In zebrafish, TRP channel genes belonging to the melastatin (TRPM [54, 55, 56]) vanilloid , canonical (TRPC [58, 59]) ankyrin [60, 61] and TRPN (also known as NOMPC ) have been detected. But based on their distribution, not all these ion channels are expressed in SO and therefore are involved in sensory detection.
Phylogenetic analysis has revealed 11
In zebrafish the orthologs and paralogs of the six ASIC proteins detected in mammals have been identified and are denominated zASICs: ZASIC1.1, zASIC1.2, zASIC1.3, zASIC2, zASIC4.1, and zASIC4.2. The six proteins encoded by these genes have similar predicted molecular masses (~60 kDa) and share 60–75% amino acid sequence with rat and human ASICs .
5. TRP and ASICs in the sensory organs of zebrafish
Whole-mount in situ hybridization experiments as well as immunohistochemistry revealed the occurrence of TRPs and ASICs in SO of zebrafish as well as changes in the pattern of expression between developing and adult animals. Furthermore, functional analyses have demonstrated the involvement of some ion channels in different modalities of sensitivity.
5.1. Lateral line, superficial neuromasts, and ear
The mechanosensory cells in zebrafish are grouped into superficial and deep neuromasts that form the lateral line system (LLS [66, 67]) and in the sensory epithelia of the inner ear [68, 69]. The neuromasts and the neuroepithelium of the inner ear are filled with specific hair sensory cells that sense water flow and movement and endolymph movement, respectively. Thus, hair sensory cells are functionally mechanoreceptors where the conversion of mechanical stimuli into electrochemical signals, i.e., mechanotransduction, takes place, presumably because of the presence of mechanotransducer ion channels.
The role of TRPA1 in zebrafish mechanotransduction is still unclear. Using morpholino antisense oligonucleotides, it was observed that TRPA1 is required for inner ear and LLS hair cell function since these animals showed deafness . In contrast, trpa1a;trpa1b doubly homozygous mutant zebrafish larvae have normal hair cell function . The mechanosensory roles of TRPA1 in zebrafish are not supported by results obtained in TRPA1 knockout mice in which inner ear hair cell function was normal [70, 71]. A preliminary study of our group failed to demonstrate TRPM8 in sensory cells of the inner ear (Figure 1e).
TRPV4 is involved in mechanic and chemical sensation but also responds to warm temperatures and acidic pH (see ). Whole-mount in situ hybridization in zebrafish embryos showed expression of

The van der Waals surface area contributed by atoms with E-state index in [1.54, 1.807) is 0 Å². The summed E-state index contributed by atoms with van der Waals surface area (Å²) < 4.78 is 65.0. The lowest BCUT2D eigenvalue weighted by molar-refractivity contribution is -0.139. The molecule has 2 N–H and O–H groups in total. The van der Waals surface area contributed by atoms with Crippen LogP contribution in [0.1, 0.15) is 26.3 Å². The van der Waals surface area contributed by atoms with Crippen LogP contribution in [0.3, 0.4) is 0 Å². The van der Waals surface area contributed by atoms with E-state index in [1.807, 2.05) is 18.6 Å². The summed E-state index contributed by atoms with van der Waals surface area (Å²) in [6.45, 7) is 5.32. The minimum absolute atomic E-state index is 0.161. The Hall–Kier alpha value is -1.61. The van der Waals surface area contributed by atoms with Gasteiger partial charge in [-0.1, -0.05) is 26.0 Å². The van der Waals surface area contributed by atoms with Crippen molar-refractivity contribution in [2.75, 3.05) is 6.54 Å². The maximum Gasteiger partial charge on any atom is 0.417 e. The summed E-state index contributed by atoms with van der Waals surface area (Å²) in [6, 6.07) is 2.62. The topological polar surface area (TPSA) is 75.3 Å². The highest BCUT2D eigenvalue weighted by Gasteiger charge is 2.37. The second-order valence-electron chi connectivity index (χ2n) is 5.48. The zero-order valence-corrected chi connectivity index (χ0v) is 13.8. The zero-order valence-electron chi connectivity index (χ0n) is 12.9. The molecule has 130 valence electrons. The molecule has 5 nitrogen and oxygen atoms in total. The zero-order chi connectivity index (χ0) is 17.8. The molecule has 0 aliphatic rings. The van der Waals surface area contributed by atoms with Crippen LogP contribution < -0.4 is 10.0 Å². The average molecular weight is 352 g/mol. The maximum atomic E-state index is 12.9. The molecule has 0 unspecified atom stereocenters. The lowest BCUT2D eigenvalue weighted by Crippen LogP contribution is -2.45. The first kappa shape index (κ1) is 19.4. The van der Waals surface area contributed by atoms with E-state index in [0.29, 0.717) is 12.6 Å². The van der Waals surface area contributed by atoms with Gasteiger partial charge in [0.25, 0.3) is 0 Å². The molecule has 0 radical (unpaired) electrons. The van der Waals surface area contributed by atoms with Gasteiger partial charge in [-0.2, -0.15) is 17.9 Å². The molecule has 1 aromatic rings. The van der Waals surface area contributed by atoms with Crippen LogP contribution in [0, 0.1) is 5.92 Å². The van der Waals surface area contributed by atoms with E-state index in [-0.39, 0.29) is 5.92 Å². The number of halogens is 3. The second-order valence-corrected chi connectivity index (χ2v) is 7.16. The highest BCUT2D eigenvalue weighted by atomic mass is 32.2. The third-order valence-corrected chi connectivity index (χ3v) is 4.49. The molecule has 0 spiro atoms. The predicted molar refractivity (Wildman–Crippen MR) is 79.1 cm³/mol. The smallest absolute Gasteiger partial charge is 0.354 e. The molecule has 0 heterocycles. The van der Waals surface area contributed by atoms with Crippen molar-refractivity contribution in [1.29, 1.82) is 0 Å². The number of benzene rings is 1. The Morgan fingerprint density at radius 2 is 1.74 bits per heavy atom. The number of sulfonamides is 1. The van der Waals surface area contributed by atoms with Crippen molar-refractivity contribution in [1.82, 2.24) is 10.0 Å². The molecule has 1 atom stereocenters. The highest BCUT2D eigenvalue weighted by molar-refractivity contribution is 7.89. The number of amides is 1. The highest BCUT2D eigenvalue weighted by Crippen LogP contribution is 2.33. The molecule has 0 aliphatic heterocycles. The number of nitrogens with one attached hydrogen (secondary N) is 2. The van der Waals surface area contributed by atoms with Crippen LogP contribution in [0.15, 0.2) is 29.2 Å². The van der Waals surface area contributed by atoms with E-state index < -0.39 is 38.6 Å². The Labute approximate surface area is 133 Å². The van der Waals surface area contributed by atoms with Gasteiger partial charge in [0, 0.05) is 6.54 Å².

Regarding ASICs specific immunoreactivity for ASIC1 and ASIC3 (Figure 1c) was detected in the hair cells of LLS, while ASIC2 was restricted to the nerves supplying neuromasts (Figure 1b). Moreover, supporting and mantle cells, i.e., the non-sensory cells of the neuromasts, also displayed ASIC4 . In the inner ear sensory cells, ASIC1 and ASIC3, but not ASIC4, were found in neurosensory cells (Figure 1f, h, and i), while ASIC2 was only found in the nerves supplying them (Figure 1g).
It is possible that these ion channels could account for the transduction of mechanical stimuli as specialized hair cells in the LLS neuromasts are able to detect water movements and vibrations comparable to hair cells in the mammalian inner ear. Moreover the occurrence of TRPV4 in the ear neuroepithelia claims for an involvement of this ion channel in hearing and balance.
5.2. Olfactory epithelium and taste buds
The taste buds and the olfactory epithelium detect chemical changes in the aquatic environment. In zebrafish the chemosensory cells are grouped into taste buds  and in the lamellae of the olfactory epithelium . Moreover, scattered solitary chemosensory cells are present in the skin .
The occurrence of
The localization of TRPV4 in the olfactory epithelium suggests that it participates in the detection of chemical stimuli, including the odorant ones. Conversely the localization of ASIC2 suggests that it is not involved in olfaction. Since the cilia sense and transduce mechanical and chemical stimuli, ASIC2 expression in this location might be related to detection of aquatic environment, pH variations, or water movement through the nasal cavity.
Unpublished results for our laboratory also demonstrated the occurrence of TRPM8, ASIC3, and ASIC4 in the microvilli of the sensory epithelium and of TRPV1 in some unidentified cells of the non-sensory epithelium (Figure 2a, c, e, and f). Furthermore, we detected TRPC2 in a subpopulation of olfactory neurons different to the calretinin-positive ones (Figure 2g–i).